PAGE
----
In the wake of Hurricane Harvey, newly-married women have taken to Reddit’s wedding planning forum to offer up bridal gowns and wedding decor to Houston-area brides-to-be who lost their nuptial supplies and attire in the floodwaters. “Dress available for a Harvey bride,” read a thread posted by a user named Jenna, who happened to have survived another natural disaster—Hurricane Katrina—12 years before. “If you’re not familiar with that type of national disaster, if you’re not familiar with what it’s like to evacuate a flood-prone area, then you want to help but you have no idea how,” Jenna told Racked. “I was hoping my post would gain momentum. It’s good that other people saw that and were like, ‘Hey, that’s a good idea, I wanna [offer up my dress] too.’ ”

Since then, more and more Reddit brides have offered to ship their own wedding dresses to Houston brides in need. As the post has grown, even those without a gown to give have volunteered to donate venue decorations, dinnerware, and other wedding must-haves to hopefully ease these brides’ worries as they begin to rebuild their lives.

How Real Couples Are Dealing with Disaster

Texas bride Mackenzie Pinholster found herself boarding up her North Padre Island home and heading to a safer place to ride out Hurricane Harvey. The evening the storm raged on, she felt safe surrounded by her family and her fiancé. “I think throughout the whole night of the storm I was more nervous for our safety at our house than I was with our wedding,” she reflects. Mackenzie and her fiancé are set to wed next spring.

When the storm passed, although they were lucky enough to have minimal damage in their area, they received word that the city of their wedding venue, Port Aransas, was heavily damaged, and destruction was rampant through the entire city. In fact, Mackenzie said, “Our venue had the roof blown off with flooding inside, our caterer’s restaurant was torn down by the winds, and the condos we had all the rooms reserved for our guests were damaged from wind, rain, and flooding.” Mackenzie and her fiancé are now left to decide whether they should change their venue, or postpone their date, keeping the venue the same.

But that’s not the only decision they now have to make. Their much-anticipated honeymoon is set for Turks and Caicos. At the time of our interview, it’s right in the projected path of Hurricane Irma, and they won’t know the extent of the damage until it happens. She explains, “We won’t know whether we have to choose a new honeymoon spot, or just change our reservation.”

Throughout it all, Mackenzie has kept her focus on what is most important. “We have been very involved with helping Port Aransas. We have many friends who lost their homes and everything they have, so that has been our main focus. A wedding can be re-planned and postponed so we are focused on helping rebuild Port Aransas first,” she said.

For bride Alison N. and her husband, there were only five days in between Hurricane Sandy and their wedding. After the storm passed, power was out and they couldn’t get in touch with their venue. Eventually, local friends physically went to the venue and facilitated quick communication. Alison found out that “the first floor of the venue was completely flooded, but they never lost power and a cleaning crew was working tirelessly to make it presentable again. Fran [the wedding coordinator] reassured me my wedding was going to happen and everything would be as perfect as I’d imagined.” Luckily, her vendors were dedicated to making that promise a reality, too. “Our band, the Fuzz Pops, was ready to go, and happy the Waterside [the venue] was okay.” Her photographer, Gary Flom, helped create a backup plan for photos, and the owner of Nicole’s Boutique in Brick, New Jersey, actually met her friend on the highway to deliver the bride’s dress. Various businesses worked together to ensure the wedding would still happen.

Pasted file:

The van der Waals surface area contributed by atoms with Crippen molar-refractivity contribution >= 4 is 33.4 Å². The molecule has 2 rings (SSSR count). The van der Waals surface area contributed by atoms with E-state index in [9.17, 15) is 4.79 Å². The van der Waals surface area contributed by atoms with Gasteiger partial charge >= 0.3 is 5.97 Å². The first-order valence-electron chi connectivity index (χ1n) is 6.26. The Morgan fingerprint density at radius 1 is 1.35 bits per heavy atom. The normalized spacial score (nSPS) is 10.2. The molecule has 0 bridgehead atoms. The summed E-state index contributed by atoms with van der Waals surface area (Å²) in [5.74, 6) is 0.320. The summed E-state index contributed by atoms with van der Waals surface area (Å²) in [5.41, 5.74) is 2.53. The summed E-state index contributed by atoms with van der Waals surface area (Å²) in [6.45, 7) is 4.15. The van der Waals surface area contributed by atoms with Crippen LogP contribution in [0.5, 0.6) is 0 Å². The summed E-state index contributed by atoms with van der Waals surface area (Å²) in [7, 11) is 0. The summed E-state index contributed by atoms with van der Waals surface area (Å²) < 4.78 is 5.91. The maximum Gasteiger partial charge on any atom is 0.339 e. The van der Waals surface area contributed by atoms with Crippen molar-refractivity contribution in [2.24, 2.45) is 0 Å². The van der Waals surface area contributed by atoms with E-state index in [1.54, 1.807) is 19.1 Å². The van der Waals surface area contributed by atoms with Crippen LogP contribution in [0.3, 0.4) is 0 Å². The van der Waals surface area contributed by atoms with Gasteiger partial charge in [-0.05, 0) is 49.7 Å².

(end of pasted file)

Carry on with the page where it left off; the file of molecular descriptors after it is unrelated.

Alison reflects, “Our wedding ended up being the first time most people saw lights, a hot meal, and a good time in a week. I will forever be thankful to the Waterside for making our wedding a day we will remember forever.”

See More: Harvey and Irma Have Been Married for 75 Years and No Hurricane Can Tear These Two Apart

Christine C. and her husband Brian also tied the knot in the midst of the Sandy aftermath, albeit not without some stress and luck on their side. When the storm hit, “it was rain and wind like we’ve never seen before,” she recalls. When it was all over, they were lucky enough to both still have power and be in an area not as affected as others. After calling their vendors and venue to confirm they were OK and still available, she realized, “they each had the capability of making everything I wanted happen.” Yet, on the day of the event, their venue, the Crystal Plaza, was still without power. In fact, their wedding took place entirely on generators.

For brides finding themselves in similar situations, Christine advises that they, “stay calm and stay positive. Think the best possible things as long as you can.” She continues, “But the biggest thing to remember is that no matter what, no matter what happened, what can’t go as planned, just remember that in the end you are marrying the love of your life and that’s what it is really all about.”

What’s even more stressful than a wedding after a hurricane? Getting married DURING a hurricane. Ryan Roberts and his wife, Samie, cofounders of Bustld.com, were having a destination wedding in New York City, and about 70 of their guests were able to brave the impending storm and make it in for their August 27, 2011 wedding, the day Sandy made landfall! At the height of the storm, winds reached 70 miles per hour, and 400,000 New York residents were left without power as the Hudson River flooded.

According to Ryan, “New York City streets were abandoned and everyone seemed to be gone.” Luckily, thanks to a few connections, makeup, hair, and transportation still happened, which they chalk up to the absence of typical city traffic.

When all was said and done, Ryan reflects that their reception location, the Omni, “did everything to make the day perfect. While half of their staff couldn’t get in, the other half made it happen: getting dinner out on time (and making it amazing!), keeping the bar refilled, and making the night an epic one. The bartender (who day-lighted as the coat check guy) was making strong cocktails and despite the air conditioning breaking, the lights stayed on.”

Erin Celletti

The author Erin Celletti